In the side view of FIG. 2, more details of the present invention can be discerned. A connection pin 16 has a first end 12 adapted to attach to the chuck of a drill and second end 14 adapted to attach to the shaft of an ice auger. A flange 18 is disposed around the body of the connection pin 16 at a location which is between the two ends and, in the embodiment shown in FIG. 2, proximate the first end 12. Connection pin 16 has a retainer 20 (best seen in FIG. 3) installed onto connection pin 16 in the FIG. 2 view. Formed in the center of retainer 20 is an aperture 22 which has a diameter sufficiently larger than the diameter of the connection pin 16 so as to permit rotational movement therebetween. However, the diameter of the aperture 22 is less than that of the flange 18 so that, when installed on the connection pin 16, the retainer 20 abuts securely against the flange 18. Retainer 20 also includes a pair of peripheral apertures 24 (best seen in FIG. 3). As can be seen in FIG. 3, the ends 28 of a retaining cord 26 have been threaded through the pair of peripheral apertures 24 and are held in place by a pair of clamps 30.

In FIG. 4, the retaining cord 26 has been wrapped around the body of the drill D and the adaptor 10 has been installed onto the drill. The length of the retaining cord 26 is such that, when stretched, it will reach around the body of the drill so that the ends 28 can be installed in the retainer 20, yet will hold the retainer 20 snugly against the drill. In the FIG. 4 view, the ice auger has been installed onto the second end 14 of the adaptor 10 via a threaded connection. The threaded connection is formed by threads 38 which are formed on an inside wall of a socket 32 formed in the second end 14 of the connection pin 16. Alternatively, the connection to the ice auger may be made via through bore 36 (shown in FIG. 2) and a mating pin (not shown).

The ice auger adaptor of the present invention is used in the following manner. First, the retainer is installed onto the connection pin so that it abuts against the flange. Since its aperture has a slightly larger diameter than that of the connection pin, the two parts may rotate freely with respect to each other. To facilitate this rotation, it is preferable that the retainer be formed of a sheet material which surfaces have a low coefficient of friction. Such materials include polymers such as Delrin, Teflon, UHMWP, etc. As noted above, metals may also be employed. After installation of the retainer, the first end of the connection pin is then installed into the drill chuck. Preferably, a plurality of flats 32 are machined into the first end 12 of the connector pin to facilitate this process and improve the grip of the chuck. The ends of the retention cord are then threaded through peripheral apertures of the retainer and each secured with a clamp. The retention cord is then wrapped around the body of the drill. Typically, it will be wrapped around at a location where the handle of the drill abuts against the main body of the drill, as can clearly be seen in FIG. 4. The drill and adaptor of the present invention are then ready for installation onto the shaft of an ice auger, either via a threaded connection or a pin and hole connection, as described above. The ice auger is then ready to be employed to drill a hole through ice, as is shown in FIG. 1.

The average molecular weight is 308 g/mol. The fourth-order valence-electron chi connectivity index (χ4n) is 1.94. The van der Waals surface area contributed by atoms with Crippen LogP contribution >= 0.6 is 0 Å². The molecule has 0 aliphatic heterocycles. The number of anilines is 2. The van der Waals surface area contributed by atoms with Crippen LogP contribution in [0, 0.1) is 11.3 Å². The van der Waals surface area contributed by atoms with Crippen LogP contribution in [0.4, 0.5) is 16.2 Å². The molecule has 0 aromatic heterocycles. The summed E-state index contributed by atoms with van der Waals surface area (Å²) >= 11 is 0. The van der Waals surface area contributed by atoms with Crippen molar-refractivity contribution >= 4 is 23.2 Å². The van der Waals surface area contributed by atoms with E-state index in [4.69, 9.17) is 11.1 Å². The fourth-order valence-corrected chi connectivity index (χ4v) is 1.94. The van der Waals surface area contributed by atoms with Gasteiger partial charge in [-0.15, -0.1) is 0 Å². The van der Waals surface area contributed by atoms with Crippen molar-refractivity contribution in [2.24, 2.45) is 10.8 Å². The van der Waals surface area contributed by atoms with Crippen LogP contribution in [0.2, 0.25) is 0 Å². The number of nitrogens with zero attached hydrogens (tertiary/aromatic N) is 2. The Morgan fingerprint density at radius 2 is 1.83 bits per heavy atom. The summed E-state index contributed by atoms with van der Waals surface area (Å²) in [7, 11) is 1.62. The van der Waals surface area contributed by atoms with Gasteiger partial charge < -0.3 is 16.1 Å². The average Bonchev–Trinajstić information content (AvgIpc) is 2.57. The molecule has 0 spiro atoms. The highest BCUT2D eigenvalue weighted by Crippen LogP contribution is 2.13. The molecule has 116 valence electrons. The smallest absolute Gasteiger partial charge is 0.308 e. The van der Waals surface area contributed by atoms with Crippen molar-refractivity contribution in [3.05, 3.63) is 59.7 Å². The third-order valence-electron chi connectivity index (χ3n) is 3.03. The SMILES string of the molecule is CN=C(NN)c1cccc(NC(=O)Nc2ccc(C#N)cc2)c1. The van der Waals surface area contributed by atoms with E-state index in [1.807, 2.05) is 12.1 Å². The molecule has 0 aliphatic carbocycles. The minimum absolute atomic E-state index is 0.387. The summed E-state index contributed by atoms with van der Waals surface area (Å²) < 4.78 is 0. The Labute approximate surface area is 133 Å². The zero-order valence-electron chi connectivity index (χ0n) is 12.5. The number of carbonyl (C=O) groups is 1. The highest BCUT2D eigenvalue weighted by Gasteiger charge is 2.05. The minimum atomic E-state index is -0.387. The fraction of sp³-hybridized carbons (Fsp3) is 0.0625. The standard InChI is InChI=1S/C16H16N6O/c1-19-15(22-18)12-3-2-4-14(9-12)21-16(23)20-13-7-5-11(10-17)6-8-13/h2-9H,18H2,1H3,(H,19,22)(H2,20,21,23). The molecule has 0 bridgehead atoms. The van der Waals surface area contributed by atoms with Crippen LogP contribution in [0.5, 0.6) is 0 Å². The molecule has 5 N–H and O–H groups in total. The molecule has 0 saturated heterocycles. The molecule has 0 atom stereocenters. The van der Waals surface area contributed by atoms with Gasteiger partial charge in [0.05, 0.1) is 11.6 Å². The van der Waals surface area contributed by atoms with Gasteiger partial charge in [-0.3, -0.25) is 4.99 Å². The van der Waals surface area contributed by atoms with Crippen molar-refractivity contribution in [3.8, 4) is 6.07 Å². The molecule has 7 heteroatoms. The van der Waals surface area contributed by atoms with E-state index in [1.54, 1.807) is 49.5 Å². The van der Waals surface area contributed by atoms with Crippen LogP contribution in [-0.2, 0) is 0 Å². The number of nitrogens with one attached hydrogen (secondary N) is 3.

In contrast to all of the prior art, where the entire weight of the heavy ice auger is borne by the drill chuck when the assembly is in use, the retainer and retaining cord of the present invention provide a way for transferring much of the ice auger's weight to the relatively heavy body of the drill, thus relieving the delicate chuck mechanism. Thus, the ice auger and adaptor are much less likely to detach during use than are the devices known in the prior art. Furthermore, the ice auger is held securely to the drill by the retainer and retaining strap, thus preventing accidental detachment and subsequent falling of the ice auger through the hole in the ice. Finally, the retaining cord and retainer serve to steady the entire drill rig when it is in operation, thus making it easier to handle and less fatiguing to use. Thus, the ice auger of the present invention is uniquely designed to provide a maximum combination of safety, ease of use, and security.

While the present invention has been described with reference to certain embodiments and exemplifications thereof, doubtless certain design variations may occur to one of skill in the art without departing from the spirit of the present invention. It is the claims appended hereto, and all equivalents thereof, which define the present invention, rather than the exact embodiments and exemplifications.